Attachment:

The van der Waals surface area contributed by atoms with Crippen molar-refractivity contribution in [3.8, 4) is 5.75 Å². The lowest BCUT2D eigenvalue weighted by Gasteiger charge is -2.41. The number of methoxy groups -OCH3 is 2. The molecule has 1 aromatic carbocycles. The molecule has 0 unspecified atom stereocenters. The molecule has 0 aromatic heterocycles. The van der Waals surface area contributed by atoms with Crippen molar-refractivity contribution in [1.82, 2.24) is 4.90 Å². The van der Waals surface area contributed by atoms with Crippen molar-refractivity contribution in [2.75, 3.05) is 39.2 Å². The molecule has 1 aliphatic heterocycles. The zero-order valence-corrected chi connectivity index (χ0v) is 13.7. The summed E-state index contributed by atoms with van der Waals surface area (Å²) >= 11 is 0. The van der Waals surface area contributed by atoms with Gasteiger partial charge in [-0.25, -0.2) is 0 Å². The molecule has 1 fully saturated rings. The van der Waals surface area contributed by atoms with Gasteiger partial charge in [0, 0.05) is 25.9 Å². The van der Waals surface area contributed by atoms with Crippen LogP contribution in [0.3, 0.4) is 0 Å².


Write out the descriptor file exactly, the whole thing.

The van der Waals surface area contributed by atoms with Crippen molar-refractivity contribution in [3.8, 4) is 5.75 Å². The lowest BCUT2D eigenvalue weighted by Gasteiger charge is -2.41. The number of methoxy groups -OCH3 is 2. The molecule has 1 aromatic carbocycles. The molecule has 0 unspecified atom stereocenters. The molecule has 0 aromatic heterocycles. The van der Waals surface area contributed by atoms with Crippen molar-refractivity contribution in [1.82, 2.24) is 4.90 Å². The van der Waals surface area contributed by atoms with Crippen molar-refractivity contribution in [2.75, 3.05) is 39.2 Å². The molecule has 1 aliphatic heterocycles. The zero-order valence-corrected chi connectivity index (χ0v) is 13.7. The summed E-state index contributed by atoms with van der Waals surface area (Å²) >= 11 is 0. The van der Waals surface area contributed by atoms with Gasteiger partial charge in [-0.25, -0.2) is 0 Å². The molecule has 1 fully saturated rings. The van der Waals surface area contributed by atoms with Gasteiger partial charge in [0, 0.05) is 25.9 Å². The van der Waals surface area contributed by atoms with Crippen LogP contribution in [0.3, 0.4) is 0 Å².